We have original art on all of our walls. We encourage receptions for other college events, like Women’s History Month, African American and Hispanic Heritage months. We now offer a gaming night each semester, on Friday night when the library typically is closed…and we have 50 to 70 students, including potential students from the local high schools, coming to play video games, X Box, Halo II. We serve drinks and pizza. No spills to date.
During the day, we allow students to use our computers to play games, do email, My Space, whatever. If there are no computers available for a student to do legitimate class work or research, then we will bump first a community member and then a student who is playing or emailing. We make this clear in our faculty and student orientations, and on the form signed by community members prior to taking a station.
Each fall we host Jazz and Java in the library…an evening of poetry reading and live jazz sets, and we have had as many as 250 in attendance. Student Activities supports these events with food and drinks, because we are supporting their purpose of providing meaningful and interesting student activities. This coming spring we want to hold our first Rockin’ the Stacks: A rock band in the library on a Friday night. When my colleagues heard about this they said, “Of course you mean an “unplugged” group.” No, I don’t. I mean, hard, loud, southern rock and roll. I heard a quote recently…”Don’t trust anyone under 30 (decibels)!! I want to see the stacks rocking, and the windows vibrating. Once again…this will happen on a Friday night when we are closed for regular business.
One more word about food in the library. So often I have heard librarians say, “Oh no, it will draw bugs! We can’t have that!” Let me tell you about bugs in the library …The covers of hardback books are a little bit of fabric, but mostly starch. This is delicious dining for insects. Or as we say in North Florida, “Good eating.” If you do not spray, the bugs will come anyway, without the pizza and cookie crumbs. Spray! And forget about it.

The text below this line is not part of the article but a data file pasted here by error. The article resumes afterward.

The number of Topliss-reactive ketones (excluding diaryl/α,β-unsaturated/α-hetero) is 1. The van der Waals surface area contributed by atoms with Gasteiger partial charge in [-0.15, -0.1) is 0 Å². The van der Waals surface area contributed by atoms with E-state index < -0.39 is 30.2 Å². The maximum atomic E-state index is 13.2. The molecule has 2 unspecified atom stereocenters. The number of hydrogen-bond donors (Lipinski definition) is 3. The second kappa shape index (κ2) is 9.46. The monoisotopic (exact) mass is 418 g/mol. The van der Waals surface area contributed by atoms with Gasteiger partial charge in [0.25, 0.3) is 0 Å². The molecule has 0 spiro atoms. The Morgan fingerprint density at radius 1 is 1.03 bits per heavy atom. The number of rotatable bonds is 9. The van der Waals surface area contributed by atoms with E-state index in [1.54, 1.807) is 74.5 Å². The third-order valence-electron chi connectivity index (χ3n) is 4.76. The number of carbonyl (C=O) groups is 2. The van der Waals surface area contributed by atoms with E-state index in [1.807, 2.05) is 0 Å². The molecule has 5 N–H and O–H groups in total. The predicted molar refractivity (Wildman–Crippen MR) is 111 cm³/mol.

We have built a major foreign and independent film collection, which is available for checkout and interlibrary loan. Now that many of the video outlets have become a mile wide and an inch deep in their collections, with hundreds of copies of the latest releases and little else, this is a real service for our students, staff, faculty, and community. And regarding checkout…now there is literally nothing that will not check out of our library.
Regarding reference books, my staff members have authority to let them go out. I have told them I will always back them for saying “yes,” and for expanding rather than limiting access for our students. And our reference books do not get cut with razor blades anymore, either.
During finals week for each of our academic terms, we sponsor “Burning the Midnight Oil,” with extended hours, snack food and pizza, soft drinks and coffee and free copies.
Lastly, each month we sponsor Café Politico, an open discussion group that brings together students, staff, faculty, and the community to discuss current topics of political and social relevance…our topics have included same sex marriage, the world’s response to the east Asian Tsunami and to Hurricane Katrina, Civil Liberties and the Patriot Act, and the war in Iraq and world terrorism. These discussions can get fairly heated, and we have moved them to the student lounge in our student center, but the library is still the sponsor.
In closing I want to relate an incident that our president, Dr. Charles Hall, related to us at our Fall Welcome Back convocation for all faculty, staff, and administration. He went on a cruise this summer with his family. One afternoon they came to the dining room to be seated and the waiter directed them to a table where a wall occluded their view of the ocean. They asked to be seated in another section, which was empty and which had an excellent view, but the waiter told them that section was closed. They were disappointed, but the Maitre de overheard what happened, came over and said, “Please come with me…” and he removed the rope barricade and allowed them to take their seats at the table they wanted.
Dr. Hall thanked him, and the head waiter sighed and said, “Ah, yes…my staff…if they could only learn to say ‘yes’ more often, they would all be Maitre de’s…”
So I suppose that the message for our libraries in the coming decades as we reach out more to our students is not just letting go of the old ways, but saying “yes” to the new.